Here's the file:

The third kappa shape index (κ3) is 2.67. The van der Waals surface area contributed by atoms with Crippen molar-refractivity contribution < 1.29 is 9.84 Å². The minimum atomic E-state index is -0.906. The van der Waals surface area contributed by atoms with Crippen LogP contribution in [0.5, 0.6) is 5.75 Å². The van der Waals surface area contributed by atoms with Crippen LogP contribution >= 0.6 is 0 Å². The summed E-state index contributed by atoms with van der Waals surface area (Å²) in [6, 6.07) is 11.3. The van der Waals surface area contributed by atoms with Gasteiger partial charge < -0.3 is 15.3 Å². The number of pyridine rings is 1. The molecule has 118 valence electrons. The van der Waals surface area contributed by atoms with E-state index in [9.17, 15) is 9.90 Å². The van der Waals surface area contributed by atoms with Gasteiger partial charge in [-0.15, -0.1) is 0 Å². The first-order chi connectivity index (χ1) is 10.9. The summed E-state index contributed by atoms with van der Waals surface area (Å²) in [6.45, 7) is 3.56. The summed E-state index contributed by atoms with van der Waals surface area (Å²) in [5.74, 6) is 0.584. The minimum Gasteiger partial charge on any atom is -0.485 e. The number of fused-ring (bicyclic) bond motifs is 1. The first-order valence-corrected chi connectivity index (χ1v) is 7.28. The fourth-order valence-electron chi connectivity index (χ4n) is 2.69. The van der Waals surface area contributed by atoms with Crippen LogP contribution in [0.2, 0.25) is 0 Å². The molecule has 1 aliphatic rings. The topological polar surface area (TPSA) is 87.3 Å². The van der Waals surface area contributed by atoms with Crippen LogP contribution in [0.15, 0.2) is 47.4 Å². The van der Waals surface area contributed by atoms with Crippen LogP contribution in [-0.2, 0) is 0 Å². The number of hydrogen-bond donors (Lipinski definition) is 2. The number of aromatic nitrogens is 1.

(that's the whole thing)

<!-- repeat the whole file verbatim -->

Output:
The third kappa shape index (κ3) is 2.67. The van der Waals surface area contributed by atoms with Crippen molar-refractivity contribution < 1.29 is 9.84 Å². The minimum atomic E-state index is -0.906. The van der Waals surface area contributed by atoms with Crippen LogP contribution in [0.5, 0.6) is 5.75 Å². The van der Waals surface area contributed by atoms with Crippen LogP contribution >= 0.6 is 0 Å². The summed E-state index contributed by atoms with van der Waals surface area (Å²) in [6, 6.07) is 11.3. The van der Waals surface area contributed by atoms with Gasteiger partial charge < -0.3 is 15.3 Å². The number of pyridine rings is 1. The molecule has 118 valence electrons. The van der Waals surface area contributed by atoms with E-state index in [9.17, 15) is 9.90 Å². The van der Waals surface area contributed by atoms with Gasteiger partial charge in [-0.15, -0.1) is 0 Å². The first-order chi connectivity index (χ1) is 10.9. The summed E-state index contributed by atoms with van der Waals surface area (Å²) in [6.45, 7) is 3.56. The summed E-state index contributed by atoms with van der Waals surface area (Å²) in [5.74, 6) is 0.584. The minimum Gasteiger partial charge on any atom is -0.485 e. The number of fused-ring (bicyclic) bond motifs is 1. The first-order valence-corrected chi connectivity index (χ1v) is 7.28. The fourth-order valence-electron chi connectivity index (χ4n) is 2.69. The van der Waals surface area contributed by atoms with Crippen LogP contribution in [0.2, 0.25) is 0 Å². The molecule has 1 aliphatic rings. The topological polar surface area (TPSA) is 87.3 Å². The van der Waals surface area contributed by atoms with Crippen LogP contribution in [0.15, 0.2) is 47.4 Å². The van der Waals surface area contributed by atoms with Crippen LogP contribution in [-0.2, 0) is 0 Å². The number of hydrogen-bond donors (Lipinski definition) is 2. The number of aromatic nitrogens is 1.